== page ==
With the help of Stevo, WinterDyne, and Leftwing I've put this quick "3d Modding in DoW" list together so anyone can quickly follow some simple guidelines towards ensuring your work passes seamlessly through our environment.
Please contribute to this list and I'll revise it.
I currently need some good animation tips.
1) As few vertices as is required to give a good representation of form
2) Mix of Triangles And Quads! If using only quads = organic shapes aren't as great as they can be. If only using tris: mesh gets messy.
3) Model in a pose suitable for rigging, not one that looks 'cool'
4) Remember to have 'flexible' areas near joints that will be skinned, to avoid distortion when animated
5) Do not rely on intersection of polygons at joints. If separate surfaces are used for jointed areas, both surfaces should be closed to avoid holes appearing when animated, but ideally vertices should be collocated and then assigned the same weighting values
6) If you model in editable poly's remember to convert objects into editable meshes
7) Never collapse the skin modifiers
8) Export your model before it is skinned in order to check for errors. Keeping a closed mesh helps this problem, but problems sometimes crop up when using models exported from a program other than 3ds max. If the exporter gives the error "Unable to build mesh!" then try using the "STL Check" modifier on the model to highlight problems
9) A clean mesh with nice topology is paramount.
Use the unwrapping phase to double-check your model's consistency: faces/edges with no geometry or several vertices overlapping should be easier to spot
Other Modelling tips:
a) No distortions in the model
b) No floating polygons everywhere
c) No holes in the mesh
d) No intersections which aren't joined/welded (parts of the model are floating which should not be)
e) Have some parts of the model that are symmetrical
1) Your texture need to be an interesting artwork to look any good on a model. Think about your UV layout so it doesn't frustrate your painting abilities: Consistent pixel density but also placing UV seams in relevant area is crucial to make your texturing as fun and compelling as possible.
2) Identify ideal seam locations - along 'hard' symmetrical lines, or in an unexposed area, such as the inside leg and side of the neck to behind the ear.
3) Use a checkerboard texture to adjust UV's in order to obtain a consistent pixel density and solve alignment issues if regular patterns need to be applied, such as stripes and checkers
4) Think about the surface detail and reuse areas of the texture that have similar details or gradients. This will allow a sharper appearing texture.
1) Always work on a resolution at least twice the size of the final result i.e 2048*2048 if your texture is 1024*1024: reduction will make your work look much more detailled and interesting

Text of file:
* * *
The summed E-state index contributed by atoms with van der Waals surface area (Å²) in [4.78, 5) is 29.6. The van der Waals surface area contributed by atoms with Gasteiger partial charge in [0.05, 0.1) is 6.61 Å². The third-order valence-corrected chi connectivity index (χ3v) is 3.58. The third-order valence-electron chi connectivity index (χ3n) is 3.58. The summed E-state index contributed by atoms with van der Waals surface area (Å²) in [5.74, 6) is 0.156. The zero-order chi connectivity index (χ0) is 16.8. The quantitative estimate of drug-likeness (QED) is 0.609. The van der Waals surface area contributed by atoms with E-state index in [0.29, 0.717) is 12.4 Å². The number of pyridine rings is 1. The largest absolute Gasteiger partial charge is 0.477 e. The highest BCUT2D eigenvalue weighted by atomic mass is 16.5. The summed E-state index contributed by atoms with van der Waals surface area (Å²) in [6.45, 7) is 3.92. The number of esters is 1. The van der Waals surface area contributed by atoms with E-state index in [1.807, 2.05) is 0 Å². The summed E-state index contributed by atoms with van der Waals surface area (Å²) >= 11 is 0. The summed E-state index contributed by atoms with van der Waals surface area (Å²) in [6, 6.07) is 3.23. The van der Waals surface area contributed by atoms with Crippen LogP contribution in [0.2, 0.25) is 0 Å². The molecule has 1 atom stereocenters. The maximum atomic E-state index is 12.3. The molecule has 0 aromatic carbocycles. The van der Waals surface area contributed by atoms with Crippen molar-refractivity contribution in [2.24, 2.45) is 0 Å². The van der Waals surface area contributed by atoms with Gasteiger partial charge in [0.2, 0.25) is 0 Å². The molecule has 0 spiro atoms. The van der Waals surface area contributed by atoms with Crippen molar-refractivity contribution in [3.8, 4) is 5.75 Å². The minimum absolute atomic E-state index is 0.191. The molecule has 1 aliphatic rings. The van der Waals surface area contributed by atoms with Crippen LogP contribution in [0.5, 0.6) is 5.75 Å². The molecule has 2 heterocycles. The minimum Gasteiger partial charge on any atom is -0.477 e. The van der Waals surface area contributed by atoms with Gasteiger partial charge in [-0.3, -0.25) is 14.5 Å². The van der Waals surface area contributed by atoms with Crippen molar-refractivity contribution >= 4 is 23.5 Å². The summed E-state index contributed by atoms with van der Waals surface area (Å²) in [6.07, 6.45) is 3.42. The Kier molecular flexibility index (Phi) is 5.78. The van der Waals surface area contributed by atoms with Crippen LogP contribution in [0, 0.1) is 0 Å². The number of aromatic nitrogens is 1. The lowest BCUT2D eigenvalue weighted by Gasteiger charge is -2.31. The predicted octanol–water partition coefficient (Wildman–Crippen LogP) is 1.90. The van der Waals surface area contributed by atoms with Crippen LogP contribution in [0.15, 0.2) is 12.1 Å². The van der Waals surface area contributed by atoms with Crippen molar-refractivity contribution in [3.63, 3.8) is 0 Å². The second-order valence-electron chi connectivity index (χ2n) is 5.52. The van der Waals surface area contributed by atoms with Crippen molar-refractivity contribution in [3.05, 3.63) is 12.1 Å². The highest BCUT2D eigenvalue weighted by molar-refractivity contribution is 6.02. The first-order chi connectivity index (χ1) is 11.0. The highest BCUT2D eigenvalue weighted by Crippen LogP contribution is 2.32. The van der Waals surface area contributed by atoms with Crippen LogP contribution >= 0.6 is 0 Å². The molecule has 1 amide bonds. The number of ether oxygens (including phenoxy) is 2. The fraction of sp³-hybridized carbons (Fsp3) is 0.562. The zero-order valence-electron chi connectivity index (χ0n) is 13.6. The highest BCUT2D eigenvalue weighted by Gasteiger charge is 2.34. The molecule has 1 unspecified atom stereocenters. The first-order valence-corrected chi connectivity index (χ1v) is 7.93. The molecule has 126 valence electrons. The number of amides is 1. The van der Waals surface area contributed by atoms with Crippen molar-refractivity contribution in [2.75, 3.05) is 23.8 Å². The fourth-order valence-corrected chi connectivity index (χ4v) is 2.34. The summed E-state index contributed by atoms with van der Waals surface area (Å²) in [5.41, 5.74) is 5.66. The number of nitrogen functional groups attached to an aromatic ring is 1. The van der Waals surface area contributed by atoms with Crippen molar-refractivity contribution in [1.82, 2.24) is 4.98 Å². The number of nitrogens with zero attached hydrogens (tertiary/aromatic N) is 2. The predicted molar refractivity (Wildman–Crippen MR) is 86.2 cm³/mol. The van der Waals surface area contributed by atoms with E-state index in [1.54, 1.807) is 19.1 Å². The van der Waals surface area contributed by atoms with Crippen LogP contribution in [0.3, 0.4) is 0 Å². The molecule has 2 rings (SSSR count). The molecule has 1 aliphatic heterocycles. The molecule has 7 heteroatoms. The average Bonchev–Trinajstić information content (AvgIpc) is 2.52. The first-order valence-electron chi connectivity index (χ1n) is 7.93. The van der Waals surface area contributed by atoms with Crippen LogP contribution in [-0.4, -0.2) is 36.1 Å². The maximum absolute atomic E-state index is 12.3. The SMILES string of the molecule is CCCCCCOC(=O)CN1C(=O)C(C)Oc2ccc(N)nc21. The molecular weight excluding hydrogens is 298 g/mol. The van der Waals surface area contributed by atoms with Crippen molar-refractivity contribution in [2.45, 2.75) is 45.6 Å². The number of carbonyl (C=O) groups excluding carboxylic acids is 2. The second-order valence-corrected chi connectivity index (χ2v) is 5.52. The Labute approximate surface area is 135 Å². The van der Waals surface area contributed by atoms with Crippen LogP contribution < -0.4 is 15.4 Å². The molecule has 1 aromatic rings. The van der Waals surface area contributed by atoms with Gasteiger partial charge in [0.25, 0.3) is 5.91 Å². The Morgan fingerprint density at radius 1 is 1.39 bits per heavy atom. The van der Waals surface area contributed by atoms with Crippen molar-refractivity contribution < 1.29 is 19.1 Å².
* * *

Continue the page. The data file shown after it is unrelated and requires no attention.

2) Use a single 512x512 for a standard infantry unit. If you want to use 1024x1024, the unit will look much better but suck up more processing memory
3) Always think about how much detail (pixel density) you need on a unit based on its importance
4) In general you want as few textures as possible on screen at once (drawn from any particular race's texture share)
5) Work with layers -- Keep layers separated and well labeled on your work folder. Only merge/ flatten your layers on final result and keep your working sources intact.
6) Especially in DoW, it saves a lot of time to define colour masks early in the texturing stage, and it can also be use to generate alpha masks for team colourable purpose.
1) Ensure all vertices are accounted for, and that collocated vertices have the same weighting to prevent the model from splitting when animated
2) Be prepared to adjust weights by hand - A common error is receiving invalid weighting errors on certain vertices of a model. To remedy this go to the vertices in the weight table in the skin modifier and set their weightings to manual. This generally does the trick, if it doesn't you may have to tweak the weights slightly
3) No vertex may be weighted to more than 4 bones. This is an absolute limit
4) When creating an animation skeleton from scratch, keep the amount of bones as low as possible: a complex skeleton demands significant power horse from CPU/GPU and takes more time to animate
1) The DoW engine doesn't recognize scaling bones so never rescale a bone within an animation. If you want something to expand and contract then you'll have to add multiple bones
1) Use the space marine ebp/sgm files provided with the mod tools as a template. Although they may not use the best methods, they work well and can save a lot of time with the ready made action/motion trees with conditions. For instance if you are creating a basic infantry unit then importing all of the actions and motions from the space marine ebp is a good start and is the quickest way to learn how the OE works.
2) Follow HorusHeretic's OE Tutorials
1) Excellent Relicnews thread
2) Try to add fx and sounds as you add in animations. Even if you use placeholders, the fx or sound used can be changed easily later by modifying the event. Always remember water and footfall fx.
Useful Online Tutorials:
- Independant 3dsMAX 9 Mega Tutorials *HIGHLY RECOMMEND*
- Free Autodesk 3dsMAX 9 Tutorials
- UVW Wrapping Tutorial
- 3dsMax9 "Making Of" Tutorial
- Excellent Tutorial Page